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Article
June 13, 1990

Success of Reentry Into Anesthesiology Training Programs by Residents With a History of Substance Abuse

Author Affiliations

USA; USA; USA; USA; USA
From the Department of Anesthesia and Operative Service, Brooke Army Medical Center, Fort Sam Houston, Tex.

USA; USA; USA; USA; USA
From the Department of Anesthesia and Operative Service, Brooke Army Medical Center, Fort Sam Houston, Tex.

JAMA. 1990;263(22):3060-3062. doi:10.1001/jama.1990.03440220084035
Abstract

To determine incidence and outcome of reentry into anesthesiology training programs by residents with histories of substance abuse, a survey was sent to the 159 US anesthesiology training programs. One hundred thirteen (71%) responded, with 82 (73%) submitting at least one case report of substance abuse. A total of 180 case reports were submitted, including 26 in which the resident died as a result of substance abuse. The prevalence of substance abuse among trainees was 2%. Sixty-one (74%) of the responding training programs submitted a total of 113 case reports of resident reentry into anesthesiology training. The success rate of reentry in the parenteral opioid abuser group was 34% (27/79). The success rate of reentry for the nonopioid abuser group was 70% (16/23). There were 14 cases of suicide or lethal overdose among trainees who were allowed to reenter anesthesiology training. Death as the initial relapse symptom occurred in 16% (13/79) of the parenteral opioid abusers who were allowed to reenter anesthesiology training. This study suggests that drug rehabilitation followed by redirection into another specialty may be the most prudent course for the anesthesiology trainee who abuses parenteral opioids.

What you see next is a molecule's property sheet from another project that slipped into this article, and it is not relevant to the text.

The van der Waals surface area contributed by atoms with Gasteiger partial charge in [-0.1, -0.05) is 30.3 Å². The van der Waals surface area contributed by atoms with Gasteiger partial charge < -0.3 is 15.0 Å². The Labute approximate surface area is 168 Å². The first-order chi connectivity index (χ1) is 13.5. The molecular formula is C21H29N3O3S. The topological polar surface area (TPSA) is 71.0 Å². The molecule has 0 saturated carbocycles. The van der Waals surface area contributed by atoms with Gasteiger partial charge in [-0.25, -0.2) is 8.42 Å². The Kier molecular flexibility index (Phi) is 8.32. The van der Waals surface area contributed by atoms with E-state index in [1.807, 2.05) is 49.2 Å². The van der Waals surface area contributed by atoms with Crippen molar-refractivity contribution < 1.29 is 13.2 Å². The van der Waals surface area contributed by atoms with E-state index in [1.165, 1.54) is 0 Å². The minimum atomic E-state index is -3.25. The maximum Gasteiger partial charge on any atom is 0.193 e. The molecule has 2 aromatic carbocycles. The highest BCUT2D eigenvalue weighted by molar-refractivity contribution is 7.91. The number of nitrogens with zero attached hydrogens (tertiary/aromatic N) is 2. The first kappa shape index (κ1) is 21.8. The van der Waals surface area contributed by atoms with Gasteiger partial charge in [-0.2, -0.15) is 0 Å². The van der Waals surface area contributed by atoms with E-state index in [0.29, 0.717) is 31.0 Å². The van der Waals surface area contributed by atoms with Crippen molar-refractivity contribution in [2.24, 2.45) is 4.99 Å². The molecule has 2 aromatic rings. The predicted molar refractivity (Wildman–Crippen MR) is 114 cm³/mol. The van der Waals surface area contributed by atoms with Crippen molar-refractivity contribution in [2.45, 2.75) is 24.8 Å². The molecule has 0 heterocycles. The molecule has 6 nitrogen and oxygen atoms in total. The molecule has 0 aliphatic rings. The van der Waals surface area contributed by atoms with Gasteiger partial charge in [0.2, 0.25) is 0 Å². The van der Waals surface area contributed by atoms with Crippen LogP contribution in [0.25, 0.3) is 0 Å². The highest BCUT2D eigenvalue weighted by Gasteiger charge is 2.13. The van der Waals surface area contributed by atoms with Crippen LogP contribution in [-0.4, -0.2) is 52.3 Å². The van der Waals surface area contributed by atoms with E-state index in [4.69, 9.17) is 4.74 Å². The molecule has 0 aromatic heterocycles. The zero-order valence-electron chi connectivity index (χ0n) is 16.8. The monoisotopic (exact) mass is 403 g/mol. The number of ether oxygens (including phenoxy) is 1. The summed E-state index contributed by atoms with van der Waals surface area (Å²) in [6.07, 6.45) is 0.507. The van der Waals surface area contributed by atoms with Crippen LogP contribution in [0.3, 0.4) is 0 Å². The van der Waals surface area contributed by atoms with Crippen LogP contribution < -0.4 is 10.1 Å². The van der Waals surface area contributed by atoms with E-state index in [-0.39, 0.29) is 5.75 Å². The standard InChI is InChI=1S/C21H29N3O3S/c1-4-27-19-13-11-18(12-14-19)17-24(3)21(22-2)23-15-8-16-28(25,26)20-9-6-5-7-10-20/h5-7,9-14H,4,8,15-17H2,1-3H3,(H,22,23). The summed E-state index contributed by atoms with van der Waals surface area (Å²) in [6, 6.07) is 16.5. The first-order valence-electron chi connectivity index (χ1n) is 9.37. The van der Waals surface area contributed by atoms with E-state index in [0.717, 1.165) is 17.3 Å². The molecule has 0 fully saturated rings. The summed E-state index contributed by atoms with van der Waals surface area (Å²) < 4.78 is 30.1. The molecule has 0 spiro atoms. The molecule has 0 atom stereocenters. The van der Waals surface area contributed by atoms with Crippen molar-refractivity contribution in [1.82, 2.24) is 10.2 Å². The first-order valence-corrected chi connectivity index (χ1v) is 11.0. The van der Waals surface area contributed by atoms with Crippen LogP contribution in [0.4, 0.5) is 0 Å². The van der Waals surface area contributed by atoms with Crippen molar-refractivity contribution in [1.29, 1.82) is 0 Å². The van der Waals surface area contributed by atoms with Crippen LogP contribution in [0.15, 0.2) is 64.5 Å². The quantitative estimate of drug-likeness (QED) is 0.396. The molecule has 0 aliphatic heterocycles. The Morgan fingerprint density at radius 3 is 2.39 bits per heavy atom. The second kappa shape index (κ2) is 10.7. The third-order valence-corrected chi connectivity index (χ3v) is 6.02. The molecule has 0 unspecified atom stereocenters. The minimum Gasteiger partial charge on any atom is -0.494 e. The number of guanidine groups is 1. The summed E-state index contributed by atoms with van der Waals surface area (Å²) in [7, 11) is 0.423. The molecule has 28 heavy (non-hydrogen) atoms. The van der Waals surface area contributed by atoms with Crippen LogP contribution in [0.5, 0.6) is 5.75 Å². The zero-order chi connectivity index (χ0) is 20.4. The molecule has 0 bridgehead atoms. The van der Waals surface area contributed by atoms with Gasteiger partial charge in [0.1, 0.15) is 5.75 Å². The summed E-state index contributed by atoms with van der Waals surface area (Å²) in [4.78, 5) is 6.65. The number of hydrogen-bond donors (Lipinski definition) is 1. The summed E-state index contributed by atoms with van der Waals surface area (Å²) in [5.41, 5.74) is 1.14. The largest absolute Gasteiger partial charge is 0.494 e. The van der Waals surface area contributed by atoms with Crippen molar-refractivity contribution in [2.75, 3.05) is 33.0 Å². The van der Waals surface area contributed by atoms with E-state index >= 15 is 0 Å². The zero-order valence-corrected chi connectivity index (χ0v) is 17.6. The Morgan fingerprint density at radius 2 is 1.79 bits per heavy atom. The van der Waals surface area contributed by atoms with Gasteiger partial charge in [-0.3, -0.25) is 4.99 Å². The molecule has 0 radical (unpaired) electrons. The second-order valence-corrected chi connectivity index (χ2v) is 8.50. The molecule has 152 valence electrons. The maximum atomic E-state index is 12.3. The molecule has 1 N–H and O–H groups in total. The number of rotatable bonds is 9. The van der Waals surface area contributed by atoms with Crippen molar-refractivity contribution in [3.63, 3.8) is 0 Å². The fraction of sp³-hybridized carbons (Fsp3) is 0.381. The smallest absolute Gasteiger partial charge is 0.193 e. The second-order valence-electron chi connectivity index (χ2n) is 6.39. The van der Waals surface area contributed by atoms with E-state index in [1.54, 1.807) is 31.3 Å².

(JAMA. 1990;263:3060-3062)

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